L-selectin has been shown to be important in mediating leukocyte recruitment during inflammatory responses. Although there are numerous in vitro studies demonstrating that engagement of L-selectin leads to the activation of several signaling pathways potentially contributing to subsequent adhesion, emigration, or even migration through the interstitium, whether this actually induces cellular events in vivo is completely unknown. Therefore, we used intravital microscopy to visualize the role of L-selectin in downstream leukocyte adhesion, emigration, and interstitial migration events in wild-type and L-selectin-deficient (L-selectin(-/-)) mice. The cremaster muscle was superfused with the chemotactic inflammatory mediators platelet-activating factor or KC. Leukocyte rolling, adhesion, and emigration in postcapillary venules were examined, and the migration of emigrated leukocytes was recorded continuously using time-lapse videomicroscopy. Platelet-activating factor increased leukocyte adhesion to a similar level in both wild-type and L-selectin(-/-) mice. In contrast, both the number of emigrated leukocytes and the distance of extravascular migration were significantly reduced in L-selectin(-/-) mice. A similar pattern was observed in response to the superfusion of KC. Because superfusion of these mediators induced chemokinesis, we developed a new in vivo chemotaxis assay using slow release of KC from an agarose gel positioned 350 μm from a postcapillary venule. These experiments showed that L-selectin(-/-) leukocytes were also severely impaired in their ability to respond to a directional cue. These findings indicate that L-selectin is important in enabling leukocytes to respond effectively to chemotactic stimuli in inflamed tissues.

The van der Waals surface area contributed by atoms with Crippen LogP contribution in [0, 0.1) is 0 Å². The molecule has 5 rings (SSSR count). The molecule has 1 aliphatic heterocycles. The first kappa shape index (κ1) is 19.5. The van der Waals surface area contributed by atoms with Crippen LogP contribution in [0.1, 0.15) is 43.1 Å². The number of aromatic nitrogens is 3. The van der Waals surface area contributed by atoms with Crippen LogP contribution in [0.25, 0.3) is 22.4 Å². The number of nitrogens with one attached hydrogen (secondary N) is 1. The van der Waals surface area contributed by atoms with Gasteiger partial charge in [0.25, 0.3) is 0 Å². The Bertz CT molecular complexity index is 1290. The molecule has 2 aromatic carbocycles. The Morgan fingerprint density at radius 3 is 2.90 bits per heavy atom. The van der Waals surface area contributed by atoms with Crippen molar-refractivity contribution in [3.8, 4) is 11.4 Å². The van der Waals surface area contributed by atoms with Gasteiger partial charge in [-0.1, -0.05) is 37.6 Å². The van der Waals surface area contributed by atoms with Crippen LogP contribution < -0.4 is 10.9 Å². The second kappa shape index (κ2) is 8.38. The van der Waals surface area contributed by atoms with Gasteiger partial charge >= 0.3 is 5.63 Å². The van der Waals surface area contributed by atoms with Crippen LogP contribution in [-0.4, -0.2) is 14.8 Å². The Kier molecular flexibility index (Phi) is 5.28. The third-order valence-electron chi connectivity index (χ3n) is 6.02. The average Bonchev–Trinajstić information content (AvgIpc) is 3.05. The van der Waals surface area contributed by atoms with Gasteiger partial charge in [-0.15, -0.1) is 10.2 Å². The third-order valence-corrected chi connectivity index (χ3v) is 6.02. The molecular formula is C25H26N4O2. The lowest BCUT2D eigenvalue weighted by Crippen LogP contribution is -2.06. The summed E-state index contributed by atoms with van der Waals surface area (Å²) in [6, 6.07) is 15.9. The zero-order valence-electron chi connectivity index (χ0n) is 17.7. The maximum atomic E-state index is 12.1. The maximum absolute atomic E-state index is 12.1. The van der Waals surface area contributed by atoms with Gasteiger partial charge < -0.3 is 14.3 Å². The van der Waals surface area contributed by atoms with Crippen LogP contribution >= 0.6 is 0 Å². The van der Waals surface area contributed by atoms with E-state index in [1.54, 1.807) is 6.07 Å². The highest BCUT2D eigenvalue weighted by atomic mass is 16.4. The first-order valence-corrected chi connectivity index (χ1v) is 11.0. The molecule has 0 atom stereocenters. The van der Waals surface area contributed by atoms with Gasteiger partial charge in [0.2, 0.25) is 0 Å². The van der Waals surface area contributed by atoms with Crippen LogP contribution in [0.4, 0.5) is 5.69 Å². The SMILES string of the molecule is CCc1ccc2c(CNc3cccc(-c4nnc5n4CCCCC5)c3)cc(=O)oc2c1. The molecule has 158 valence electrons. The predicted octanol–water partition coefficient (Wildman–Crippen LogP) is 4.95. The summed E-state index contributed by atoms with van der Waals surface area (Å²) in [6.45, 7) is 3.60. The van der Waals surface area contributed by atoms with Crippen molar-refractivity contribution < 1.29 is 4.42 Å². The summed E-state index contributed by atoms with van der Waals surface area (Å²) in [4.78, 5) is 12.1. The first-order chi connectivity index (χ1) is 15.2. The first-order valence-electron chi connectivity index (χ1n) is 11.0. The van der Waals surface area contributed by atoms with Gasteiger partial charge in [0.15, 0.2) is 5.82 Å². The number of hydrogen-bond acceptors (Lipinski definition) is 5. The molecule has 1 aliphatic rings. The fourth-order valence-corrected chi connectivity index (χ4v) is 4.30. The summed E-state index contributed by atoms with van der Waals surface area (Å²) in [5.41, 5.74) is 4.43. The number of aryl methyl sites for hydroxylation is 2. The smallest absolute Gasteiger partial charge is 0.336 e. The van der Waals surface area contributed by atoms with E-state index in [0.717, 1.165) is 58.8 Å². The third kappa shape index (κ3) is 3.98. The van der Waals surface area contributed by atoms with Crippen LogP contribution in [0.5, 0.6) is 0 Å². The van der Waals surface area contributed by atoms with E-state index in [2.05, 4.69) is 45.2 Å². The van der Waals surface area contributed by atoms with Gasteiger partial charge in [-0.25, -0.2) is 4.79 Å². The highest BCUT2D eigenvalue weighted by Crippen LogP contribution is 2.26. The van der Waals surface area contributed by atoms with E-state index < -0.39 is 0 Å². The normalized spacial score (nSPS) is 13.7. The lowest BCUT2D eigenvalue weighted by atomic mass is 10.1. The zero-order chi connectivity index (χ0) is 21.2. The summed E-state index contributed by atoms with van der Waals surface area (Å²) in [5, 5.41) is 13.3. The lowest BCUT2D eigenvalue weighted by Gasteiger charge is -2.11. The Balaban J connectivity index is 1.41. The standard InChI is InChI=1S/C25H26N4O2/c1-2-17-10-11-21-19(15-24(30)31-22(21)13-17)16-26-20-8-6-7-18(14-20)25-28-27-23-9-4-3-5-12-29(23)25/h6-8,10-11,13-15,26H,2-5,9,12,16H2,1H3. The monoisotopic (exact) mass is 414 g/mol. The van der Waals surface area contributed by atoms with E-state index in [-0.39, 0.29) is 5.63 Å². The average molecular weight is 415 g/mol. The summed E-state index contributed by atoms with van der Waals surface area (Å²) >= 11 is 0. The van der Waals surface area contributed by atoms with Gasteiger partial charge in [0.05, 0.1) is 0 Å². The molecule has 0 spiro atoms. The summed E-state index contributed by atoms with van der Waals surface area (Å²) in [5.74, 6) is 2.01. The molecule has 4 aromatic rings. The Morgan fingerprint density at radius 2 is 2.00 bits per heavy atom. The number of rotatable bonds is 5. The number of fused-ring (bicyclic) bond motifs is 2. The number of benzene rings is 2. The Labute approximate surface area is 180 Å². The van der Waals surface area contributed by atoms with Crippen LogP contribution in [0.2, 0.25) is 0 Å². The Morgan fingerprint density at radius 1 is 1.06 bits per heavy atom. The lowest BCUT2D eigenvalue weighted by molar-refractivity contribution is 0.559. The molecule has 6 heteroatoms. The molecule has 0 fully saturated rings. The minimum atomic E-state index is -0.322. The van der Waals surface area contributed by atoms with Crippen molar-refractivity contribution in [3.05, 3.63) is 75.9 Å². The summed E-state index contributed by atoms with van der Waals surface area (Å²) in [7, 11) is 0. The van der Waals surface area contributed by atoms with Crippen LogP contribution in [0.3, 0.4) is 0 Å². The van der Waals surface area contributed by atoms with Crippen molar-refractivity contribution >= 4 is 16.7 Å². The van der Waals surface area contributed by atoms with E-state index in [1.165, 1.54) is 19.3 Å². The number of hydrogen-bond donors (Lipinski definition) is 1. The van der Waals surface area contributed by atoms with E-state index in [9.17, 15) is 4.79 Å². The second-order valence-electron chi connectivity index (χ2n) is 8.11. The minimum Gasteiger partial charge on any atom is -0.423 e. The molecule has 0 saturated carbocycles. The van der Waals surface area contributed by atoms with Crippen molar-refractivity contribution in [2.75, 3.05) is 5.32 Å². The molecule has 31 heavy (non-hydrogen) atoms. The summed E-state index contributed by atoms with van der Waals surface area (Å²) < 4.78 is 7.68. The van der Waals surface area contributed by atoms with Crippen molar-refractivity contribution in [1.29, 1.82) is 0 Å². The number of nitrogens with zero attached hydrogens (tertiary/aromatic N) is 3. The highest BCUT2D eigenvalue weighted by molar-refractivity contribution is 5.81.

|Number of pages||7|
|Journal||Journal of Immunology|
|Publication status||Published - 15 Dec 2000|